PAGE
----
Still possessing the second most famous tongue in music – after Gene Simmons – Buster Bloodvessel is seemingly unchanged, still bounding about the stage. From Lorraine to Special Brew and Can’t Take My Eyes Off You to Woolly Bully and, of course, the Can Can, the Fest was fizzing by the time they reluctantly finished.

Go West were up next. With a set list that included a barrage of hits from Faithful to We Close Our Eyes and Call Me, there was plenty of audience participation going on. he King of Wishful Thinking from Pretty Woman saw a mass singalong. There’s a bit of mischief about the band too, from messing around with the beach balls that had been flying around all day to urging us to “get your money’s worth – wave your hands a bit”. It was like having a gig with some good mates.

Don’t underestimate their great choice of cover material too; from the Kings of Leon Sex on Fire to Republica’s Ready To Go and Duran Duran’s Hungry Like The Wolf, they were powerfully and expertly delivered.

People were flocking to the front to see The Proclaimers. Rather like the fine crowd for the Sugarhill Gang the day before, everyone was word perfect on all the songs that aren’t the three we all know. If you only know the magic three – Letter From America, 500 Miles and Sunshine on Leith – then you’re missing out. his was a big, powerful and expertly delivered set. It also evoked a lot of emotions in the crowd; I saw one guy tenderly squeeze the hand of his partner during Let’s Get Married, and it seemed to be a fine moment for happy memories or future plans.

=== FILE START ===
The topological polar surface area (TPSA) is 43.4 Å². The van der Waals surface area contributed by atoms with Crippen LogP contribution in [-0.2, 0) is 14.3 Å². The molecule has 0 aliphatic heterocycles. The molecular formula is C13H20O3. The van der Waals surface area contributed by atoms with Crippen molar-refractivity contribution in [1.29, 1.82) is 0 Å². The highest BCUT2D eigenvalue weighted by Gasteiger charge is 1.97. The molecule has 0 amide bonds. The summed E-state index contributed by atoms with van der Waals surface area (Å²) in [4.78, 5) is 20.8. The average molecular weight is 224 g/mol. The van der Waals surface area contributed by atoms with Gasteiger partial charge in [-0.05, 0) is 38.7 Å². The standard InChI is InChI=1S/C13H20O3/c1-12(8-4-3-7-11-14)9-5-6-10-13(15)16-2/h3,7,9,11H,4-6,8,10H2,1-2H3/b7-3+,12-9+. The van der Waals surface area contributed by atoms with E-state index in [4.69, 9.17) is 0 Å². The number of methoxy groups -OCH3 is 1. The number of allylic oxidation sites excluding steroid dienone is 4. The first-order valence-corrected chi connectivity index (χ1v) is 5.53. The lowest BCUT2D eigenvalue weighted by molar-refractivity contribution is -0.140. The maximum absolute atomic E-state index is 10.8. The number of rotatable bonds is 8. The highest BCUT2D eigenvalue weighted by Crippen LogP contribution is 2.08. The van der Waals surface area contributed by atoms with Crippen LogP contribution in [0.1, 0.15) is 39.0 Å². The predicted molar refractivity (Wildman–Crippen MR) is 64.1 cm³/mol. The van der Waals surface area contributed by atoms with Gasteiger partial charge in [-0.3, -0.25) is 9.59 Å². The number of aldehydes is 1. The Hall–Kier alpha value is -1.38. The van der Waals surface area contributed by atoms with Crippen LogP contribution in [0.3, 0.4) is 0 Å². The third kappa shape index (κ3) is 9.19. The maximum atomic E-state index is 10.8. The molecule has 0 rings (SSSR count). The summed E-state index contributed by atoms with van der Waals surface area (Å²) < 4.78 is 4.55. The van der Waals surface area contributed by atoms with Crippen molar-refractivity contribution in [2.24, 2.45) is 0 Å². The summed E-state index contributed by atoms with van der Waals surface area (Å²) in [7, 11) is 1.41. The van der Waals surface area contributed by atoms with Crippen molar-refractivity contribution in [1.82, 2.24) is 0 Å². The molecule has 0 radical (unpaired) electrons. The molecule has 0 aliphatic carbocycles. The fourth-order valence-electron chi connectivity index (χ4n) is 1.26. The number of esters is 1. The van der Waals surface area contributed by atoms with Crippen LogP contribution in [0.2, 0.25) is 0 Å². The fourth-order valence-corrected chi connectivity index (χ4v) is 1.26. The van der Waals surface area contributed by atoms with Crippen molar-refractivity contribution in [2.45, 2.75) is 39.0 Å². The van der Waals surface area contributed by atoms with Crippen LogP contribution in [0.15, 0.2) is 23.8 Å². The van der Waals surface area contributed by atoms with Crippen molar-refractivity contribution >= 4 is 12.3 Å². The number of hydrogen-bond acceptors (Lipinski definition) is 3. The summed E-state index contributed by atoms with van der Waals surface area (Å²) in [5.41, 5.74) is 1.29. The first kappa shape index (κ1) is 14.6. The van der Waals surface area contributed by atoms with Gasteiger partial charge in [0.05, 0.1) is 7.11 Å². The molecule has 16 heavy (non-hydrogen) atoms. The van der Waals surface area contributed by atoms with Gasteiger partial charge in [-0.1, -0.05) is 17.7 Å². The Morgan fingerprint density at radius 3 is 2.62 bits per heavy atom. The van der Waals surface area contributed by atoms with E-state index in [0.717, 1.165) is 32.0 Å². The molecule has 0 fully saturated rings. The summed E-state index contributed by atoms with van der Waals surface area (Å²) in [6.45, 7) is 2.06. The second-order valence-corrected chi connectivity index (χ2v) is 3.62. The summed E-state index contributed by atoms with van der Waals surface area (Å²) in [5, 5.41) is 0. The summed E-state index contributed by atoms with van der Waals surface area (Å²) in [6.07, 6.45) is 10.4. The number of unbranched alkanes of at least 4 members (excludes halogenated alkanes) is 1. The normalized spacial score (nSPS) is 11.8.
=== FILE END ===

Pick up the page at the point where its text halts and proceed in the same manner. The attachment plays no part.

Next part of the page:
The headline act for Sunday was The Human League. You knew you were in the presence of something other-worldly. Accompanied by synth-porting, sharp suited sidemen, the central trio of Phil Oakey, Susan Ann Sulley and Joanne Catherall cut a compelling vision.

Caped (Oakley) and evening frocked (the women), there was an elegant simplicity about the stage. All the black and white made for great contrast to the largely orange lights and backdrop. Style aside, this was a polished set of greatest hits, delivered smoothly and faithful to the originals. It’s easy to forget just how many hits there were, from the strutting Sound of the Crowd, to a stately Lebanon and the Christmas number one that lasted forever, Don’t You Want Me. Crowd pleased. Job done.

So should you go to Solihull Summer Fest next year? That’s a wholehearted yes. The weather might not be brilliant, but what’s a festival without your wellies and a bin bag to cover your seat? You’ll get a mixture of acts to enjoy – new sounds, old favourites, and a different look at bands you’ve not appreciated to the full before. Plus plenty to entertain you in the gaps between the sets. It’s family friendly too, so bring the crowd.